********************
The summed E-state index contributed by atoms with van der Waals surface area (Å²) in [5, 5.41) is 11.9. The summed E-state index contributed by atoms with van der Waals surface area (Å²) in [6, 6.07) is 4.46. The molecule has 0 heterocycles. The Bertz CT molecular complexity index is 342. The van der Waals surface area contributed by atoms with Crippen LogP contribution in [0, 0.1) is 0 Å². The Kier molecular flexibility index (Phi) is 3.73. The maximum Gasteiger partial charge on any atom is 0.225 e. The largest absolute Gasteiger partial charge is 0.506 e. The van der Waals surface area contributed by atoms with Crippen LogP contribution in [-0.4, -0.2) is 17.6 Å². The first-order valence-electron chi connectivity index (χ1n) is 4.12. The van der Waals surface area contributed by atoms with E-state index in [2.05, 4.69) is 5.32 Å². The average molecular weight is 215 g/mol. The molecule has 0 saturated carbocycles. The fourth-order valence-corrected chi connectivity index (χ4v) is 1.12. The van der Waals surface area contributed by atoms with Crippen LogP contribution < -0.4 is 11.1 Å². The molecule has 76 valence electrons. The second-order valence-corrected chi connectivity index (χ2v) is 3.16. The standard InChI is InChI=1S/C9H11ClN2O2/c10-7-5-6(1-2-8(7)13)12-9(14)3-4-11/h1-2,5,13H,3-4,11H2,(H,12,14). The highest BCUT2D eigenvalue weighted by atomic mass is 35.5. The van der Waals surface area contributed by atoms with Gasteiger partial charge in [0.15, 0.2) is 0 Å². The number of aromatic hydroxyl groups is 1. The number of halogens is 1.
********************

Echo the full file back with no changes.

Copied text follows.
The summed E-state index contributed by atoms with van der Waals surface area (Å²) in [5, 5.41) is 11.9. The summed E-state index contributed by atoms with van der Waals surface area (Å²) in [6, 6.07) is 4.46. The molecule has 0 heterocycles. The Bertz CT molecular complexity index is 342. The van der Waals surface area contributed by atoms with Crippen LogP contribution in [0, 0.1) is 0 Å². The Kier molecular flexibility index (Phi) is 3.73. The maximum Gasteiger partial charge on any atom is 0.225 e. The largest absolute Gasteiger partial charge is 0.506 e. The van der Waals surface area contributed by atoms with Crippen LogP contribution in [-0.4, -0.2) is 17.6 Å². The first-order valence-electron chi connectivity index (χ1n) is 4.12. The van der Waals surface area contributed by atoms with E-state index in [2.05, 4.69) is 5.32 Å². The average molecular weight is 215 g/mol. The molecule has 0 saturated carbocycles. The fourth-order valence-corrected chi connectivity index (χ4v) is 1.12. The van der Waals surface area contributed by atoms with Crippen LogP contribution < -0.4 is 11.1 Å². The molecule has 76 valence electrons. The second-order valence-corrected chi connectivity index (χ2v) is 3.16. The standard InChI is InChI=1S/C9H11ClN2O2/c10-7-5-6(1-2-8(7)13)12-9(14)3-4-11/h1-2,5,13H,3-4,11H2,(H,12,14). The highest BCUT2D eigenvalue weighted by atomic mass is 35.5. The van der Waals surface area contributed by atoms with Gasteiger partial charge in [0.15, 0.2) is 0 Å². The number of aromatic hydroxyl groups is 1. The number of halogens is 1.